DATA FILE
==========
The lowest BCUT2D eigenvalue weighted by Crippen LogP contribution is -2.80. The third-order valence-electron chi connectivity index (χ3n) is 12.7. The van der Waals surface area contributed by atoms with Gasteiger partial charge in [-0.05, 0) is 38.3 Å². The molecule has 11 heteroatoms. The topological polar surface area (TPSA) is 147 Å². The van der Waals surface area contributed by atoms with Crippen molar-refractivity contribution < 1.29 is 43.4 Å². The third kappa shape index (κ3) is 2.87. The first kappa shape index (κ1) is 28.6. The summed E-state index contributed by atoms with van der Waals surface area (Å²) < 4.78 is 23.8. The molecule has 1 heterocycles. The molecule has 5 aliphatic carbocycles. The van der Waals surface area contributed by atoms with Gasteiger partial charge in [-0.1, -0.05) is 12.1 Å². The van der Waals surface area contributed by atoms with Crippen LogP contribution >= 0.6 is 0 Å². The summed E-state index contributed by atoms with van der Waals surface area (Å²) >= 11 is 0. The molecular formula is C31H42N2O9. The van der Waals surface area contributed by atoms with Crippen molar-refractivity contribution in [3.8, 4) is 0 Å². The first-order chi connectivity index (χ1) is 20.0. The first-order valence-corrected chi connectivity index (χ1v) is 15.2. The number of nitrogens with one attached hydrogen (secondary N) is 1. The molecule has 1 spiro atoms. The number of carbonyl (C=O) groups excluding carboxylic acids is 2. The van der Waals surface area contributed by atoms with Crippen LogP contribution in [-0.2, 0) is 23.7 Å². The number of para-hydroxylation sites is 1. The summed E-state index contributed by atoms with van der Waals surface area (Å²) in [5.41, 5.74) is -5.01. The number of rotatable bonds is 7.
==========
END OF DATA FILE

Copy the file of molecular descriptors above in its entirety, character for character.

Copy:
The lowest BCUT2D eigenvalue weighted by Crippen LogP contribution is -2.80. The third-order valence-electron chi connectivity index (χ3n) is 12.7. The van der Waals surface area contributed by atoms with Gasteiger partial charge in [-0.05, 0) is 38.3 Å². The molecule has 11 heteroatoms. The topological polar surface area (TPSA) is 147 Å². The van der Waals surface area contributed by atoms with Crippen molar-refractivity contribution < 1.29 is 43.4 Å². The third kappa shape index (κ3) is 2.87. The first kappa shape index (κ1) is 28.6. The summed E-state index contributed by atoms with van der Waals surface area (Å²) < 4.78 is 23.8. The molecule has 1 heterocycles. The molecule has 5 aliphatic carbocycles. The van der Waals surface area contributed by atoms with Gasteiger partial charge in [-0.1, -0.05) is 12.1 Å². The van der Waals surface area contributed by atoms with Crippen LogP contribution >= 0.6 is 0 Å². The summed E-state index contributed by atoms with van der Waals surface area (Å²) >= 11 is 0. The molecular formula is C31H42N2O9. The van der Waals surface area contributed by atoms with Crippen molar-refractivity contribution in [3.8, 4) is 0 Å². The first-order chi connectivity index (χ1) is 20.0. The first-order valence-corrected chi connectivity index (χ1v) is 15.2. The number of nitrogens with one attached hydrogen (secondary N) is 1. The molecule has 1 spiro atoms. The number of carbonyl (C=O) groups excluding carboxylic acids is 2. The van der Waals surface area contributed by atoms with Crippen LogP contribution in [-0.2, 0) is 23.7 Å². The number of para-hydroxylation sites is 1. The summed E-state index contributed by atoms with van der Waals surface area (Å²) in [5.41, 5.74) is -5.01. The number of rotatable bonds is 7.